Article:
The Federal Government last night betrayed panic as the country inches closer to the nationwide industrial and mass action declared by organized labour over the January 1 cut in petrol subsidy, rolling out cost-cutting measures aimed at regaining the fast-waning support of labour, civil society and the Nigerian people.
In a national television broadcast, President Goodluck Jonathan restated why his administration was deregulating the downstream sector of the country petroleum industry, which has triggered a hike in petrol price by over 117 percent and spiraling rise in the prices of goods and services,
Mr. Jonathan said the policy was part of efforts to transform the economy and guarantee prosperity for all.
To demonstrate to Nigerians that government shared their pains, the President announced various measures to cut the cost of governance, including a reduction in the number of foreign trips as well as size of delegation on foreign trips by him and all political office holders.
Similarly, during the year, the basic salaries of political office holders in the executive arm would be slashed by 25 percent, while the number of committees, commissions and parastatals with overlapping responsibilities are to be reviewed. Ministries, departments and agencies are also expected to reduce their overhead expenses.
“We are all greatly concerned about the issue of corruption,” the President said. “The deregulation policy is the strongest measure to tackle this challenge in the downstream sector, apart from other steps by government to further sanitize the oil industry.”
But, the leadership of the Nigeria Labour Congress (NLC), which is already mobilizing its members in readiness for the impending protest Monday dismissed government’s gestures as “after-thoughts about demands labour had already made in the past, which government rejected.”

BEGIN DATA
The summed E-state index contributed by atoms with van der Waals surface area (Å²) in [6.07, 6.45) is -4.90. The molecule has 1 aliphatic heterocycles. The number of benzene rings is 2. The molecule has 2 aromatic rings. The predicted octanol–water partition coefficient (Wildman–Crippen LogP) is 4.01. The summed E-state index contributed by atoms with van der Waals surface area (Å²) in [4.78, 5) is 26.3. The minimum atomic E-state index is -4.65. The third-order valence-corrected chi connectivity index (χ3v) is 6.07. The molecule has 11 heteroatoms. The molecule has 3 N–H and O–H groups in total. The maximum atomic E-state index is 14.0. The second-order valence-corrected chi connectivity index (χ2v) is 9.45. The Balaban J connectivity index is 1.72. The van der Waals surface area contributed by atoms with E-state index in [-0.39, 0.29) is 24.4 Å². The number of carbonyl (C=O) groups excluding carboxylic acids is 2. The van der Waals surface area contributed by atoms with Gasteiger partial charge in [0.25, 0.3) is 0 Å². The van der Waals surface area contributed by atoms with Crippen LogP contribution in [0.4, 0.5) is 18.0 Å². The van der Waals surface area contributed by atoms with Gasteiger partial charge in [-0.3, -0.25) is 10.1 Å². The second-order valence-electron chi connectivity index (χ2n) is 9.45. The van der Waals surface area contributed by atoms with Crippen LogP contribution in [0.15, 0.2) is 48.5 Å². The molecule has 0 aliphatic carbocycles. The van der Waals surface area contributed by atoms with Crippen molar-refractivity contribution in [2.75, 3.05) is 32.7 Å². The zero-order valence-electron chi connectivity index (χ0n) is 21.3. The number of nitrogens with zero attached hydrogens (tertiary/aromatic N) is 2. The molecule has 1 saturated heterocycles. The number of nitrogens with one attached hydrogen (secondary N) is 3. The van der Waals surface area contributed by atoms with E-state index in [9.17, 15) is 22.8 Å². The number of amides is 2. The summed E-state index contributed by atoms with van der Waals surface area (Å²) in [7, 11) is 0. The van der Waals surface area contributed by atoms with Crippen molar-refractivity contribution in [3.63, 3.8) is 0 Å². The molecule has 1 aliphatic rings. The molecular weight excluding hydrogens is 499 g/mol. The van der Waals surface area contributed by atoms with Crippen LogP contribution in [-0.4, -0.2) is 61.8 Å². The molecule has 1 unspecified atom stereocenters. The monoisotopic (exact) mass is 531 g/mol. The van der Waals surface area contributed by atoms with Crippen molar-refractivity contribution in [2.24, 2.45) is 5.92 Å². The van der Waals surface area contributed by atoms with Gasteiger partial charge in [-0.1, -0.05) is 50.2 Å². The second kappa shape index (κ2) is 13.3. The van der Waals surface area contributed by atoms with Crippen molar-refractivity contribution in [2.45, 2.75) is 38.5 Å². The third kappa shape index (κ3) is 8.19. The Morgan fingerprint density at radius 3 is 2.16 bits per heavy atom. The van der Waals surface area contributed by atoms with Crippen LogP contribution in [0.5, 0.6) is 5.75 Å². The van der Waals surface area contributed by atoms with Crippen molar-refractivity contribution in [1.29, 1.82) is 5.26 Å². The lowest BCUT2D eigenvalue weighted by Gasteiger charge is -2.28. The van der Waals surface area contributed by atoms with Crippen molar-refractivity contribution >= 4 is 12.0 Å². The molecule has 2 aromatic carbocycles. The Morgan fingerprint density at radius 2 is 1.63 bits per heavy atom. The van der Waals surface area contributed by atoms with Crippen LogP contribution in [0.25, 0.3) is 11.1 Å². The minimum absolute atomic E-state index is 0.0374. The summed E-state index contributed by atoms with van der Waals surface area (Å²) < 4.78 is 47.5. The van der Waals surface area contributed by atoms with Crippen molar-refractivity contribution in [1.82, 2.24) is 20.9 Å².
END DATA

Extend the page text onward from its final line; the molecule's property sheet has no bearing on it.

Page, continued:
The officer-in-charge of Information and media, Christ Uyot, said: “The President’s broadcast has not said anything fresh other than merely affirming the decision of the Petroleum Products Pricing Regulatory Agency (PPPRA) to remove subsidy on petrol, the position of the Labour Movement has always been that the increase in the price of petrol, which has astronomical impact on cost of transportation as well as the prices of goods and services, is not acceptable, and that members will oppose such increases.
“Therefore, the protest scheduled for Monday is irrevocable. The President’s speech has therefore given Labour and affiliates to heighten their mobilization for the protest. The issue of any form of dialogue with any group or agency can only be possible if government reverts to the price of N65 per litre.”
According to the Labour, the President broadcast fell far short of the expectation of Nigerians, as it was silent on specific actions in respect of how his administration would cut the huge overheads of the Presidency and the MDAs as well as sanitise the Nigerian National Petroleum Corporation (NNPC), which has been blamed for the inability of the nation’s refineries to work, making the country to rely on importation of petrol.
Besides, the broadcast did not address how the government would deal with hyper-inflation the high fuel prices have triggered, as prices of foods, goods and essential services have skyrocketed, making nonsense the value of the workers’ salaries and income.
However, President Jonathan, who sounded adamant, did not give any suggestion that the government may be considering a reversal of the price, as he pleaded with Nigerians, particularly the youths, for understanding and avoid being used by mischief-makers to mislead or incite the disturbance of public peace.
He said government, through the Subsidy Reinvestment and Empowerment Programme, had taken sufficient steps to ensure that the funds to be realized from the removal of subsidy are spent on projects that would benefit the people, particularly on improving national infrastructure, power supply, transportation, irrigation and agriculture, education, healthcare, and other social services.
To address the immediate challenges of rising transportation cost, he said all MDAs had been asked to commence the immediate execution of all projects designed to cushion the impact of the subsidy removal in the short, medium and long-term, announcing that a mass transit intervention programme is to be launched today to help bring down the cost of transportation across the country.
He also said government had ordered the mobilization of contractors for the full rehabilitation of the Port Harcourt –Maiduguri Railway Line and the completion of the Lagos-Kano Railway Line, while a Public Works programme is expected to engage about 10, 000 youths in every state of the Federation and the Federal Capital Territory towards creating an additional 370, 000 jobs in the country.